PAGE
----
Review: Assassin’s Creed Nexus VR explained to parents

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What parents need to know

Assassin’s Creed Nexus VR is a virtual reality stealth action-adventure game. The player takes on the role of a hacker tasked with infiltrating the ranks of Abstergo Industries, a conglomerate of multinational corporations and the public front of the Knights Templar. The player-character, actually hired by assassins Shaun Hastings and Rebecca Crane in order to sabotage a project called “Nexus Eye”, is a dual agent who is tasked with visiting the memories of Ezio Auditore, Kassandra, and Connor in order to find fragments. They will then have to place bombs in the memories in order to prevent Abstergo Industries from accessing the fragments in order to reconstitute a powerful computer that would give great power to the Knights Templar.

Ezio Auditore’s memories take us back to Venice in the midst of the Italian Renaissance, while Kassandra’s take us back to the island of Delos, Greece, in 405 BC. Connor, on the other hand, takes us back to Boston at the beginning of the American Revolution. Assassin’s Creed Nexus, thanks to these characters familiar to fans and connoisseurs of the Assassin’s Creed franchise, brings an interesting new aspect: the opportunity to play as these assassins in first person in an immersive context. The game also allows players to experience a connection with the Animus in an immersive way, where players will rediscover the sounds, visual artifacts, and special atmosphere they will recognize from previous games.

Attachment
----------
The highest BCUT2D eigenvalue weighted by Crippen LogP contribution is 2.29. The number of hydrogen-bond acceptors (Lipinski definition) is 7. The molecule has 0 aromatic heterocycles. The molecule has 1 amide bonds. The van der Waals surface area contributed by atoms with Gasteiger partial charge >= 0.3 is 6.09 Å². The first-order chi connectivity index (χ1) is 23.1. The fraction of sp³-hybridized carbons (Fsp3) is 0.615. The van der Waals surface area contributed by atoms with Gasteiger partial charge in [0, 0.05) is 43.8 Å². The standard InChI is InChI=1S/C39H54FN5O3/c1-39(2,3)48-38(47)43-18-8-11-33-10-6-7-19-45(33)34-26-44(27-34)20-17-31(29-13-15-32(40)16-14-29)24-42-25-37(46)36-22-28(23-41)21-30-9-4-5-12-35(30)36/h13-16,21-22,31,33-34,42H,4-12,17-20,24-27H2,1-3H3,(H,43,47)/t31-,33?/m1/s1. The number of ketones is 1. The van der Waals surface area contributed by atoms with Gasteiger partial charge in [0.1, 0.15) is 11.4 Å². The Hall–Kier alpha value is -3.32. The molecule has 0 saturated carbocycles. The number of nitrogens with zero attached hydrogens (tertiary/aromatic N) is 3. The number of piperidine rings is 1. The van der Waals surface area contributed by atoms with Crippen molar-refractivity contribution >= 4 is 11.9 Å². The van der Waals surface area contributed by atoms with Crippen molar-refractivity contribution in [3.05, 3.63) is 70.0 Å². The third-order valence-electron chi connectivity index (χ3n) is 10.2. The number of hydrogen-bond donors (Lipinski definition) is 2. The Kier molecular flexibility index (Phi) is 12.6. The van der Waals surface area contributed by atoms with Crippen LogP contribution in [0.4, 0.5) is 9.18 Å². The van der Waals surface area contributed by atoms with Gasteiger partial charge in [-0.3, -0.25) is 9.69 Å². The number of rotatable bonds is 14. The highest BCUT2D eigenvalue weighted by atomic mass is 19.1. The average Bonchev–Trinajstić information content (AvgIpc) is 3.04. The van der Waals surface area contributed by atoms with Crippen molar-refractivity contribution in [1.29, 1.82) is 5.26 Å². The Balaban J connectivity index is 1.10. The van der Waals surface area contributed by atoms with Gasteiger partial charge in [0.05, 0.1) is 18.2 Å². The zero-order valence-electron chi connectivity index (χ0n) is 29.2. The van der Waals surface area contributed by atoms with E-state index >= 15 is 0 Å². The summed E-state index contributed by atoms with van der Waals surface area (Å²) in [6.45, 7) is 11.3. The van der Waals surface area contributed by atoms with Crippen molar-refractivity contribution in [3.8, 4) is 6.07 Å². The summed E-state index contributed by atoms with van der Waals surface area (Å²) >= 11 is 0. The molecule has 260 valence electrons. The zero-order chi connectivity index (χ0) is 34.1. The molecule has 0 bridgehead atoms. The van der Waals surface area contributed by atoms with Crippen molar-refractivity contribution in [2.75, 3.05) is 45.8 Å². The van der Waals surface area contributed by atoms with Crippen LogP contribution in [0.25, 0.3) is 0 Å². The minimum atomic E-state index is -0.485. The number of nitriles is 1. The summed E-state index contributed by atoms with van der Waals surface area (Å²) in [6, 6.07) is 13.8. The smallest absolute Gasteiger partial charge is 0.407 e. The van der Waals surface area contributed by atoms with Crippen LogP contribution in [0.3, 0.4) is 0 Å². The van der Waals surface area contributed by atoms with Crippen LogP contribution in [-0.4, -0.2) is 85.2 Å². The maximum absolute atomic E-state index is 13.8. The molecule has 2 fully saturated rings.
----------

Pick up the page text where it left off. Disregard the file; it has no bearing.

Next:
As the levels progress, the player is called upon to infiltrate places without being detected, climb ramparts, perform parkour to avoid obstacles, fight and, of course, assassinate targets with the famous assassins’ secret blade.

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Venice, through the eyes of Ezio Auditore. Image courtesy of Ubisoft.


Release date: 16 November 2023
Developer: Ubisoft
Publisher: Ubisoft
Available on: Meta Quest 2 VR
Available format: Digital
Version tested: Meta Quest 2 VR

Game genre: Action-adventure, stealth
Themes covered: History, infiltration, descent
Duration of a game: 30 minutes to an hour
Duration of the main game/story: 12 to 20 hours
Total time to complete everything: 12 à 20 heures

Text languages: German, English, Spanish, French,
Voice languages: German, English, Spanish, French,

Number of local players: 1
Number of online players: 1

Level of experience required

Age 3+ 7+ 12+ 16+ 18+

The player takes on the role of an assassin, so there is violence. However, there is no very graphic cruelty, torture or gore.

The only texts present are for navigating the menus. All notes found during the game are read aloud by the character.

The player takes on the role of a character who has a noble purpose and seeks to accomplish good, but the means to achieve this are morally questionable.

The game is very comfortable and offers different levels of difficulty as well as several settings for accessibility. Virtual reality beginners can play and have fun without much difficulty.

Local game modes

The game is a single-player story, the only mode available is the story mode. However, it is possible to replay levels at the player’s will. An internet connection is therefore not required to play, but is suggested in order to save progress to the Ubisoft Connect account. Three levels of difficulty are offered.

Online Game Modes


Expansions/Add-ons (DLC)


Our opinion